Prior to the last Australian election the opposition promised to abolish Section 18c of the Racial Discrimination Act, the section which suppressed debate on public policy so long as some
whiney thin skinned whinger individual felt themselves insulted, humiliated, offended or intimidated on the basis of ethnicity or race.
However, as a result of the level of objection, by people who would never vote for this government anyway, the Prime Minister yesterday announced that this promise would be dropped.
Last night I sent the following email to my local Liberal Party MP:
I voted Liberal at the last Federal election happy in the knowledge that the hateful imposition on free speech, Section 18c of the Racial Discrimination Act, was to be abolished.
I am bitterly disappointed that the Party is failing to live up to its name and follow through on this commitment. That the Party has capitulated to the bigots and hate groups who wish to control what Australians may be permitted to say and think leaves me wondering if principle is an issue any longer.
The main problem with this legislation, apart from its mere existence, is the discriminatory manner in which it is applied. It is used to close down opinion as expressed by your natural supporters, such as Andrew Bolt, but your opponents, such as the now exposed Judeophobic Mike Carlton, are free to say as they wish.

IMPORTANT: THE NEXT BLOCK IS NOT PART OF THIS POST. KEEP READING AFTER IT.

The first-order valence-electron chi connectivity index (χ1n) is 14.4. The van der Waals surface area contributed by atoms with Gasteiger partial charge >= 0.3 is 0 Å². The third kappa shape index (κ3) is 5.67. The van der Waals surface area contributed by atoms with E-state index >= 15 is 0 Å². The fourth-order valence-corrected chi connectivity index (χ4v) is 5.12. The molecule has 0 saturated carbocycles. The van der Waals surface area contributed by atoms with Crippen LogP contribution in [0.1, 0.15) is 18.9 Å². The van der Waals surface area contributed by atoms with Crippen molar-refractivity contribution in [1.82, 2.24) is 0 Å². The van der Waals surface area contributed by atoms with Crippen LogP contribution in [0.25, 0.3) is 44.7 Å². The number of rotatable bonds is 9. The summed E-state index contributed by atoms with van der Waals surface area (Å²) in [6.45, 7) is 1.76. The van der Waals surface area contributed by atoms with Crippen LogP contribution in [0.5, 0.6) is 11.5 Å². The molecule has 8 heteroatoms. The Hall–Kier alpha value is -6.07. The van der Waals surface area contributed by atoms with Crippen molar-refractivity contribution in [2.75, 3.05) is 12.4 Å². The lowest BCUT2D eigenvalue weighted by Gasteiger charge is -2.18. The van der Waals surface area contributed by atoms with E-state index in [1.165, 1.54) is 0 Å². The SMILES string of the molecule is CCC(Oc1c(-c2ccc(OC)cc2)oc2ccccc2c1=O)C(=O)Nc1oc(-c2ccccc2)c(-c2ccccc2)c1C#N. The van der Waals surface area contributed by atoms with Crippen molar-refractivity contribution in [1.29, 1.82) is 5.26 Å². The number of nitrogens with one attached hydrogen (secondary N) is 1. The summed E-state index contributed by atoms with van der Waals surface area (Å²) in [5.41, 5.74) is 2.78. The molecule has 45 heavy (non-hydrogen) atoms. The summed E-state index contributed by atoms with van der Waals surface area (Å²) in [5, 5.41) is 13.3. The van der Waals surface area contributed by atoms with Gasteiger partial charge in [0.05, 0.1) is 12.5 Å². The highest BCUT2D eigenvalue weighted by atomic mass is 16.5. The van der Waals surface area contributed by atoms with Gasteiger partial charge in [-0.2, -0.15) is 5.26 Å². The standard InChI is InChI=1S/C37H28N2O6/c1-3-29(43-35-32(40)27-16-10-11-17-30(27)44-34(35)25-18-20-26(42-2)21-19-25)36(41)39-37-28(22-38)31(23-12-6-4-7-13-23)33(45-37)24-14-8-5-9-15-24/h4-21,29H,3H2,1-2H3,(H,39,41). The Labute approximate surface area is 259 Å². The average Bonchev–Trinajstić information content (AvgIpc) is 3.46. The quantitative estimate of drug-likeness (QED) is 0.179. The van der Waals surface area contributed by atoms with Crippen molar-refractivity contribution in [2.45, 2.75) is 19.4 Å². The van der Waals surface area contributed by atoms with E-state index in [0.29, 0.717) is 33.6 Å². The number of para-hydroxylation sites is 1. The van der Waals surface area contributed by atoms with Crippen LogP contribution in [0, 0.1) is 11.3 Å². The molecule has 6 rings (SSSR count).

That principle is not a prime motivator of the Party I now have to accept, but that you don’t act to support those who support you is a further disappointment.
Please be advised, I will, in future, be supporting and promoting the Liberal Democratic Party.
A joke doing the rounds – People voted Liberal Democrat falsely thinking they were voting for the Liberal Party, others voted for the Liberal Party, falsely thinking they were voting for a liberal party.
Truth is often found in humour.
This morning I received the following reply:
Dear Mr Cats,
Thank you for your email regarding section 18c of the Racial Discrimination Act. Mrs Andrews understands your concerns and has requested that I reply to you on her behalf.
Please be assured that Mrs Andrews respects the points you have raised and appreciates the time you have taken to share your thoughts on this matter.
To which I replied – in my anger:
Thank you for a reply so devoid of content, and so meaningless, that even to send it was an insult.
A couple of minutes ago, I received the following – polite, courteous, and quite reasonable in its response:
Dear Mr Cats,
I apologies if my previous email offended you.
It was intended to inform you that indeed your email had been received by the McPherson electorate office and your thoughts and comments had been drawn to Mrs Andrews’s attention.
Rather than replying with a standard email to confirm receipt of your correspondence I intended to convey the appreciation that Mrs Andrews has for the time you had taken to share your feedback on this matter.
With your approval we can send your email directly to Senator Brandis. However, your feedback has already been raised directly.
Please accept my sincerest apologies if my actions have offended you in any way.
Still, I remain enraged at yet another failure of liberal principles by this disappointing government.